Dial - Western Front [Ektro Records - 2012]After nearly 2 decades of kicking it, post-punk trio Dial return for their fourth full-length entitled “Western Front.” Dial comes from a respectable experimental rock lineage featuring members who have done time in such outfits as: God, Ut, Furious Pig and Het. Being a self-described band of nomads, spending time in the United States, France and Great Britain over the years they seemed to have picked up a variety sounds and genres to pull from.
The cover art presents a painting of a building with a smeared hazy appearance. It has the effect of a downtown city building masked by fog. It has a very airy quality that pairs well with the fuzzed out sound they achieve through this album.
“Western Front” opens with garage jam punctuated by fuzzed out guitars and vocal work by Jacqui Ham. It all remains mid-paced, and very stripped down. “Oui Window” highlights some crushing drum beats, which is the focus for the majority of the second track. Busted up drum machine beats, definitely low-fi, interplaying with Ham’s near spoken word style of vocal stylings. “Helium” brings out some of the band’s no wave influences, with some off-beat Sonic Youth-Esque guitar strokes.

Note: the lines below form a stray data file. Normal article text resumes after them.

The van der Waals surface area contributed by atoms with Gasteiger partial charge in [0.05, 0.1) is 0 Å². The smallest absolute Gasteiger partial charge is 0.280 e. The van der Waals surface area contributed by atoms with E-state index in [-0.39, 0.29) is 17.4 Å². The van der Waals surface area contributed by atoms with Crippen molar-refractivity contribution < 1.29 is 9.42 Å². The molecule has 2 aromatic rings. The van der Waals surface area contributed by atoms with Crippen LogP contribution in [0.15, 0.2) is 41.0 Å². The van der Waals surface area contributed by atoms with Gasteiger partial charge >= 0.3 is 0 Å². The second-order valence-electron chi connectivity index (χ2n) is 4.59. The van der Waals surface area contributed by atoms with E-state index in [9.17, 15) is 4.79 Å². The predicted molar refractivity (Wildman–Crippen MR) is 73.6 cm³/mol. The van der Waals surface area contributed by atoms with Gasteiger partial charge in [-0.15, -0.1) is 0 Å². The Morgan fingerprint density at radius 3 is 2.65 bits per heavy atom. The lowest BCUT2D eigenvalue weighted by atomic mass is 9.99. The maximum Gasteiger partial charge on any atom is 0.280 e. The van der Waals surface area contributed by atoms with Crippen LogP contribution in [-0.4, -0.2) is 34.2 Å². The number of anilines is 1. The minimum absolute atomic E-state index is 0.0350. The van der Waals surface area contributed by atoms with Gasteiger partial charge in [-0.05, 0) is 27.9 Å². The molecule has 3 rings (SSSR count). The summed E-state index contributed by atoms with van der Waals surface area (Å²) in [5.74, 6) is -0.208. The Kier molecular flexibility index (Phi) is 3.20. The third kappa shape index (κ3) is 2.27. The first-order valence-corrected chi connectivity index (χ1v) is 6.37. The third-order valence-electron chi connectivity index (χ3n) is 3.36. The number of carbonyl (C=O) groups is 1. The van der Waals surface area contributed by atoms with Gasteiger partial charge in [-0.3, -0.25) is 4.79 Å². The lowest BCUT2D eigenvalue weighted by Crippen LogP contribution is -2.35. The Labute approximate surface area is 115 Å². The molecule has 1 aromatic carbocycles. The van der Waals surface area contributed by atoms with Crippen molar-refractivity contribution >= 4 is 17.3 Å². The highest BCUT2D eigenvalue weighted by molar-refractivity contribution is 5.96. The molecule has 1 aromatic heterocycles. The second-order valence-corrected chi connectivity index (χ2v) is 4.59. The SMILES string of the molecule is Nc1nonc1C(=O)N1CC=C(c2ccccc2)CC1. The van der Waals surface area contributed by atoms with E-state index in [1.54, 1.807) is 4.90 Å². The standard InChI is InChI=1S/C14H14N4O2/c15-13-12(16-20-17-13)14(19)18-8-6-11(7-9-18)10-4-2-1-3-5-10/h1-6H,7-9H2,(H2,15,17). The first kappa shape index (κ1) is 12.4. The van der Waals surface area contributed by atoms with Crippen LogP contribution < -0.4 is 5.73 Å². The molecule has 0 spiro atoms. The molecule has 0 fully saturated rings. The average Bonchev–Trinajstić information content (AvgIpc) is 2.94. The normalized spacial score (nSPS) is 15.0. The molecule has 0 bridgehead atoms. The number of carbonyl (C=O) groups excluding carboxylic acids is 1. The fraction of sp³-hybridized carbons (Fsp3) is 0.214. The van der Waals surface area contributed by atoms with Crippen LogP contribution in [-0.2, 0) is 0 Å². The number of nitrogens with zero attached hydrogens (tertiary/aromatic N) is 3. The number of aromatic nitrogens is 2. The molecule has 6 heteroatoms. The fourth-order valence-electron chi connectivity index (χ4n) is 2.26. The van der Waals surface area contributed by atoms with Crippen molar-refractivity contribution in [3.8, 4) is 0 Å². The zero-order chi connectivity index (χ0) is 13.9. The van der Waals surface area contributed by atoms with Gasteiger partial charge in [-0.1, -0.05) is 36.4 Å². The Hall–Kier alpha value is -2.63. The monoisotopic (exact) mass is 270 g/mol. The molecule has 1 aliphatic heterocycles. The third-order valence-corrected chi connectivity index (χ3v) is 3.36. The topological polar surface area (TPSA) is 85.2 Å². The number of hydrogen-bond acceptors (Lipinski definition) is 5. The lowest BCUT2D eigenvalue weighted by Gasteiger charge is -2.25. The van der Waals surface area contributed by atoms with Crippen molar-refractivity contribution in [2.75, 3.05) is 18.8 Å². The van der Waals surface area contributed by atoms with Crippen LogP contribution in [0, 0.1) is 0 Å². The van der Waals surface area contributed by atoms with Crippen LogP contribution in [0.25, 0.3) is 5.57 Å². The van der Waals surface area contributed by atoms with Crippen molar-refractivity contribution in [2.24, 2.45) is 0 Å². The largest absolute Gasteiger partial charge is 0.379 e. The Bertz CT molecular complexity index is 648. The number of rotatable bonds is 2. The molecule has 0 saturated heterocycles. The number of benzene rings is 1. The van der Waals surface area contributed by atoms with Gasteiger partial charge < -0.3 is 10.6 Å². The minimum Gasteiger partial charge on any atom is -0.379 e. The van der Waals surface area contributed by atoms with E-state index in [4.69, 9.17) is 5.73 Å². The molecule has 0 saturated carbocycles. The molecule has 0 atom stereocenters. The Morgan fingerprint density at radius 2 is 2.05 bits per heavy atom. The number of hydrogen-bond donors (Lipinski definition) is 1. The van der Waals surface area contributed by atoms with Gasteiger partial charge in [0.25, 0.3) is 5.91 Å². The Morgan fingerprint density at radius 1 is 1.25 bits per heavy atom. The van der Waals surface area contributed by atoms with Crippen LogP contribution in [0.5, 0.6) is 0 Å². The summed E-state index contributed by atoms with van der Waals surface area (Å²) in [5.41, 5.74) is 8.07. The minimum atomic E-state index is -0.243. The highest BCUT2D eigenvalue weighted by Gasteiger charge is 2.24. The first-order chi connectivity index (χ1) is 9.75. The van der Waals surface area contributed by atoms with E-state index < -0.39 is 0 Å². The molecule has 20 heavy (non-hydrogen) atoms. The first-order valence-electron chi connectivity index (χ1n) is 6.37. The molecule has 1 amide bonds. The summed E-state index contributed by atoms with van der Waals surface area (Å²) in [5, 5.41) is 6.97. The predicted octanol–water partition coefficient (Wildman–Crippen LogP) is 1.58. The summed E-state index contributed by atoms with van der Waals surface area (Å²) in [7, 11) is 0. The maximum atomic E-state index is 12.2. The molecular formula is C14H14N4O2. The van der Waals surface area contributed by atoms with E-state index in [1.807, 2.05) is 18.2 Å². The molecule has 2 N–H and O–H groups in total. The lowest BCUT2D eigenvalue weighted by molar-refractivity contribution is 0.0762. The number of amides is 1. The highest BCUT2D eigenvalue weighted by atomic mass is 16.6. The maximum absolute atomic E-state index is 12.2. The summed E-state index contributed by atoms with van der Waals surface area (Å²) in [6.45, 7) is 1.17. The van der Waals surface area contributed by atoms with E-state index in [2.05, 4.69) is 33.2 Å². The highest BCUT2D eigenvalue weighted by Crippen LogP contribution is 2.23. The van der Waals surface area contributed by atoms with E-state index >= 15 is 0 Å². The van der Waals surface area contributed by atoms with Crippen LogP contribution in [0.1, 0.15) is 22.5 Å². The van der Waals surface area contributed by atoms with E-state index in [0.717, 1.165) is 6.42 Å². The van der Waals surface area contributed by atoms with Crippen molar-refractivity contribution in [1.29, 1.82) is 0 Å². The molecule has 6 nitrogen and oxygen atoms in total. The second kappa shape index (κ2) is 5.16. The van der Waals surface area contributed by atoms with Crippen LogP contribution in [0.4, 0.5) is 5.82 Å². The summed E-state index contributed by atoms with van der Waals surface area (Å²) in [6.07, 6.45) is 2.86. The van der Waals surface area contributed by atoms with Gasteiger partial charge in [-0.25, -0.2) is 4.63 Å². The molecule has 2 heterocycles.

Perhaps my favorite tack on the disc is “Silent Way” which sounds like a deconstructed take on the soundtrack of some spy thriller. It’s twilight and you’re on the prowl; trying to score some blow, a one night stand, or perhaps rob a convenience store. You need some noise for your nocturnal adventures and you can do no better than this track on constant repeat. Imagine taking Monty Norman’s Bond theme demolished by the likes of Contortions or DNA and layered with female spoken beat poetry. It’s a wild chill ride.
Track 7 “Induction” has a bit of an afro-centric vibe. The beats and overall sound could be a jam from a blaxploitation film, though thrown through the lo-fi blender. The rest of the album just kind of meanders for me, not really breaking from the their own conventions.
While I enjoyed the album enough, nothing about it really grabbed me. Despite some experimental flourishes, I feel like I’ve heard this before. And there’s nothing that really distinguishes this band from countless others I’ve seen with a similar sounding vibe at my local hipster pub. There were a number of tracks that almost made “Western Front” worth the price of admission, however the parts were far better than the sum for me. In any event, I bet Pitchfork would love these folksHal Harmon